It’s a friendly clash of ideas and ideology over business lending and credit union growth shaping up this month between an Idaho banker and two credit union CEOs on one of those Federal Reserve panels devoted to promoting grassroots input and harmony.
In this case, the venue is the Federal Reserve Bank of San Francisco and the confrontation focuses on a sideline debate within the Community Depository Institutions Advisory Council.
At issue is CU advocacy of new business lending powers and the tax exemption, pitting the panel chairman, John L. Evans of D.L. Evans Bank of Burley, against Ron Barrick, president/CEO of Advantis CU of Milwaukie, Ore., and Darin Moody, president/CEO of Utah First FCU of Salt Lake City. Barrick is also vice chairman of the San Francisco CDIAC.
“I appreciate the importance attached to member business lending by credit unions but I do think the issue is the level playing field and equitable taxation,” argued Evans, the head of the $927 million Idaho bank.
In press releases recounting the most recent Oct. 26 meeting of the Fed’s 11-member CDIAC panel, dominated by Western community banks, Moody pushes Congressional passage of a bill raising the MBL cap as a means to help communities in Western states which continue to undergo depressed economic conditions.
“Eliminating or at least lifting the credit union member business lending cap is a decisive, common sense action policy makers can take today, when it’s most needed, to create jobs and stimulate the economy,” said Moody.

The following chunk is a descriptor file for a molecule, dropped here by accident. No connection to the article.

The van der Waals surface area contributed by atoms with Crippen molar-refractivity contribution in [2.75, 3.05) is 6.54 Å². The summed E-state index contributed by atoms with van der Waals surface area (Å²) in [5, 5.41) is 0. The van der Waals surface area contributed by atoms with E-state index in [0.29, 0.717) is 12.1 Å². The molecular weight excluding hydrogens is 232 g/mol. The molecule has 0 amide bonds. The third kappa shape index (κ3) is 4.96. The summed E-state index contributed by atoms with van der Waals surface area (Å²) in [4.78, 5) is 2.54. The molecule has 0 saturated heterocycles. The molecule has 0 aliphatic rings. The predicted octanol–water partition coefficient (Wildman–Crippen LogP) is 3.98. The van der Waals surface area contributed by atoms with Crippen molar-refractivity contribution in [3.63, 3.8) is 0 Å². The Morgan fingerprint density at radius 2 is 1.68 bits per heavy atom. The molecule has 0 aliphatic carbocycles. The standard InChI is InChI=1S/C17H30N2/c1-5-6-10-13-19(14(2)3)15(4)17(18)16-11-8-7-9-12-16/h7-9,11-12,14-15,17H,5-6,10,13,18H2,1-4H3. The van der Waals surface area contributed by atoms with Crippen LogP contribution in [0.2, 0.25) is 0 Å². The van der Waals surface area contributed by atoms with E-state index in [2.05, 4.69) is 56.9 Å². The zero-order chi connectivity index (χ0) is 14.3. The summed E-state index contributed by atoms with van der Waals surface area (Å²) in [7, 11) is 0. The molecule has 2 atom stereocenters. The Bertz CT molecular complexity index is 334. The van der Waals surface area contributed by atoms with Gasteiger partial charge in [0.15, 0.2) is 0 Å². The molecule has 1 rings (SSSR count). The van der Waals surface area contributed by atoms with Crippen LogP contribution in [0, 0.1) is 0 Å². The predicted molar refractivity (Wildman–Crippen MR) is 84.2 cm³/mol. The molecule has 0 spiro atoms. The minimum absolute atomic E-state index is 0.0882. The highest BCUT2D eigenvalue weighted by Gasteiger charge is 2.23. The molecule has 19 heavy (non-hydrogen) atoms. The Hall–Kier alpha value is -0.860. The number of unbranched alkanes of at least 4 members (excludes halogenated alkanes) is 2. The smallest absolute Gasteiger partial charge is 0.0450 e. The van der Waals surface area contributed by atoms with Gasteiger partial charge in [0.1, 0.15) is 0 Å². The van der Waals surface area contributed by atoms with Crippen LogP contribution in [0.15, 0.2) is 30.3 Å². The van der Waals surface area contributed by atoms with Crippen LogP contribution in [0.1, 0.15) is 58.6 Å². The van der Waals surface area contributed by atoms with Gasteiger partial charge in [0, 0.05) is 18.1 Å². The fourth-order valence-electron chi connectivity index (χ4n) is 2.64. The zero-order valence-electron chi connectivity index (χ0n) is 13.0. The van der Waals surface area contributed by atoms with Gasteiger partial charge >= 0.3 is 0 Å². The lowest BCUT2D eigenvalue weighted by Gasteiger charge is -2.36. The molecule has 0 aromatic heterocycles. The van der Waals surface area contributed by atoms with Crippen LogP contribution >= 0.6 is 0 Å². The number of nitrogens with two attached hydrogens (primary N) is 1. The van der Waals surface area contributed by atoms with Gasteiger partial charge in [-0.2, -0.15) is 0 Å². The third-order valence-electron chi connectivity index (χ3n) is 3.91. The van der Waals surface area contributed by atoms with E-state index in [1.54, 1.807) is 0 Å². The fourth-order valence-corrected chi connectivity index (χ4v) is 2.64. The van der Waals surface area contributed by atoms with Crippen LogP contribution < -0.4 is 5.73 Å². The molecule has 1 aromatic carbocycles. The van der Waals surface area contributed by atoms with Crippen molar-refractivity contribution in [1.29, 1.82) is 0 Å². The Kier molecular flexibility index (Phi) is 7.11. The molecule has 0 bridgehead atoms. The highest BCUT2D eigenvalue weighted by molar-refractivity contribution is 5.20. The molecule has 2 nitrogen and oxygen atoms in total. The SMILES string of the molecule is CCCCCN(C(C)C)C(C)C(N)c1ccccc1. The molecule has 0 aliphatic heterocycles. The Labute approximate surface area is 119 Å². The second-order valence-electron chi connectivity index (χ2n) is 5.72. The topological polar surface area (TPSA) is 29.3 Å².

Evans counters that CUs, including those in his own state, already “are getting stronger” and are formidable competitors and that giving CUs business loan powers is simply wrong without “a better taxing situation.”
The Idaho banker, citing expansion tactics of one of his Burley competitors, the $989 million Idaho Central CU, suggested that CU really ought to consider “opening a few branches in Utah” to counter an interstate move slated next month by the $4 billion Mountain America CU of West Jordan.
Marking its first entry into Idaho, the Utah CU said last week it intends to open two branches in a Pocatello suburb and in Idaho Falls.
The president/CEO of Idaho Central, Kent Oram, said he has no problem with Mountain America coming into his home state, adding “I welcome the competition.”
Oram, whose CU is headquartered in Pocatello but is planning to open a Burley branch in January, was not immediately available for comment on Evans’ suggestion.
Meanwhile, William Rissel, president/CEO of the $1 billion Fort Knox FCU in Radcliff, Ky. and a member of the CDIAC of the Federal Reserve Bank of St. Louis, said the exchange with bankers at the series of fall meetings of CDIACs remains productive despite an anti-CU tone that can surface.
“I always think it is desirable to mix credit union and bankers together,” Rissel said, adding, “my experience is that we find out we have more in common than most think.”